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If I'm using a switch statement to handle values from an enum (which is owned by my class) and I have a case for each possible value - is it worth adding code to handle the "default" case?

enum MyEnum
{
    MyFoo,
    MyBar,
    MyBat
}

MyEnum myEnum = GetMyEnum();
switch (myEnum)
{
    case MyFoo:
        DoFoo();
        break;
    case MyBar:
        DoBar();
        break;
    case MyBat:
        DoBat();
        break;
    default:
        Log("Unexpected value");
        throw new ArgumentException() 
}

I don't think it is because this code can never be reached (even with unit tests). My co-worker disagrees and thinks this protects us against unexpected behavior caused by new values being added to MyEnum.

What say you, community?

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Let's say MyEnum is a non-nullable type. –  s d May 3 '12 at 17:43
3  
"Today" it's non-nullable. What about tomorrow when you're not maintaining the code anymore. Or what about when "MyBiz" is added to the enum but not the case? Caleb's comments on maintenance are very germane. –  GlenH7 May 3 '12 at 18:34
1  
Teach your compiler that it is a fatal error if there is a switch not covering all cases. –  user1249 May 3 '12 at 21:29
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5 Answers

up vote 27 down vote accepted

Including the default case doesn't change the way your code works, but it does make your code more maintainable. By making the code break in an obvious way (log a message and throw an exception), you're including a big red arrow for the intern that your company hires next summer to add a couple features. The arrow says: "Hey, you! Yes, I'm talking to YOU! If you're going to add another value to the enum, you'd better add a case here too." That extra effort might add a few bytes to the compiled program, which is something to consider. But it'll also save someone (maybe even the future you) somewhere between an hour and a day of unproductive head-scratching.

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1  
Ok, you’ve convinced me :) I’ll just have to accept the dent in my code coverage numbers. –  s d May 4 '12 at 14:40
    
@st There's no reason that you can't test that code. Just do a test build that conditionally compiles in an extra value in your enumeration, and then write a unit test that uses it. Perhaps that's not ideal, but it's probably not the only case where you need to test code that normally will never be reached. –  Caleb May 4 '12 at 14:52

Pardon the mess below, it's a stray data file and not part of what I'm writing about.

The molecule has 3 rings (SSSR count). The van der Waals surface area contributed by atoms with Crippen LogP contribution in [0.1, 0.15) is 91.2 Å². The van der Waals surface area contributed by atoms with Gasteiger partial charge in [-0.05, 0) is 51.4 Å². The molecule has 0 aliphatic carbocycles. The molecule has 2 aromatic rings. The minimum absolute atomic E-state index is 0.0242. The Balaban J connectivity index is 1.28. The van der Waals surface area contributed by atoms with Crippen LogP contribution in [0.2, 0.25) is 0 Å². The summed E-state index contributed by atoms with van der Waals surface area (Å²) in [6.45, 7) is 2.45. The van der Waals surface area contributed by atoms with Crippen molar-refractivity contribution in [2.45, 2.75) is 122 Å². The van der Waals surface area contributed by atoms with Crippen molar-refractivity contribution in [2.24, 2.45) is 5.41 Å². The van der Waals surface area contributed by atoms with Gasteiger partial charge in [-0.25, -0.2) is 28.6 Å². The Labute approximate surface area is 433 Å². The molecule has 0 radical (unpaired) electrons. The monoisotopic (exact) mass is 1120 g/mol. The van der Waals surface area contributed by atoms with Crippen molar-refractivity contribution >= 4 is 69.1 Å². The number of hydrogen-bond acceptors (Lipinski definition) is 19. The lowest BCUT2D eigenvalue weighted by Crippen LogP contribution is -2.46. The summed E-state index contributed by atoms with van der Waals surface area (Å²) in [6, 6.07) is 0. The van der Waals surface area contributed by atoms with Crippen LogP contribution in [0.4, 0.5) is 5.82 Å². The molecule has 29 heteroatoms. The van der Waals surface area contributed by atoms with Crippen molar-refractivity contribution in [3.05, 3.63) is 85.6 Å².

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I was just talking with a co-worker about this this morning as well -- it's really unfortunate, but I think handling the default is required for safety, for two reasons:

First, as your co-worker mentions, it future-proofs the code against new values being added to the enum. This may or may not seem like a possibility, but it's always there.

More importantly, depending on the language/compiler, it may be possible to have values that aren't members of the enum in your switched variable. For example, in C#:

MyEnum myEnum = (MyEnum) 3; // This could come from anywhere, maybe parsed from text?
// ... code goes on for a while

switch ( myEnum )
{
    case MyEnum.A:
        // ... handle A case
        break;
    case MyEnum.B:
        // ... handle B case
        break;
}

// ... code that expects either A or B to have happened

By adding the simple case default: and throwing an exception, you've protected yourself against this weird case where "nothing" happens but "something" should have happened.

Unfortunately, basically any time I write a switch statement anymore, it's because I'm checking the cases of an enum. I really wish the "throw by default" behavior could be enforced by the language itself (at least by adding a keyword).

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Adding a Default case even if you never expect to reach it can be a good thing. It will make debugging much easier if your code throws a "This shouldn't have happened" exception right away rather than later in the program, trowing some mysterious exception or returning unexpected results with no error.

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I say:

Try adding another type to MyEnum. Then change this line:

MyEnum myEnum = GetMyEnum();

to

MyEnum myEnum = SomethingElse;

Then run your code with the default case and without the default case. Which behaviour do you prefer?

Having the default case can also be useful for trapping NULL values and preventing NullPointerExceptions.

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If you had any idea how mach time can be saved by insisting on the default case, you would not need to ask the question. Silently doing nothing in an error condition is not acceptable- do you silently catch exceptions that should never happen? Leaving "mines" for programmers that follow you, similarly unacceptable.

If your code is never going to be changed or modified, and is 100% bug free, leaving out the default case may be OK.

Ada (the grandfather of robust programming languages) won't compile a switch on an enum, unless all the enums are covered or there is a default handler - this feature is on my wish list for every language. Our Ada coding standard states that with switches on enums, explicit handling of all values, with no default is the preferred way to handle this situation.

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Why all the -1's? –  mattnz May 4 '12 at 7:44
1  
I didn't -1 you, but I figure it'd be because of your attitude ;) –  Friek May 4 '12 at 10:34
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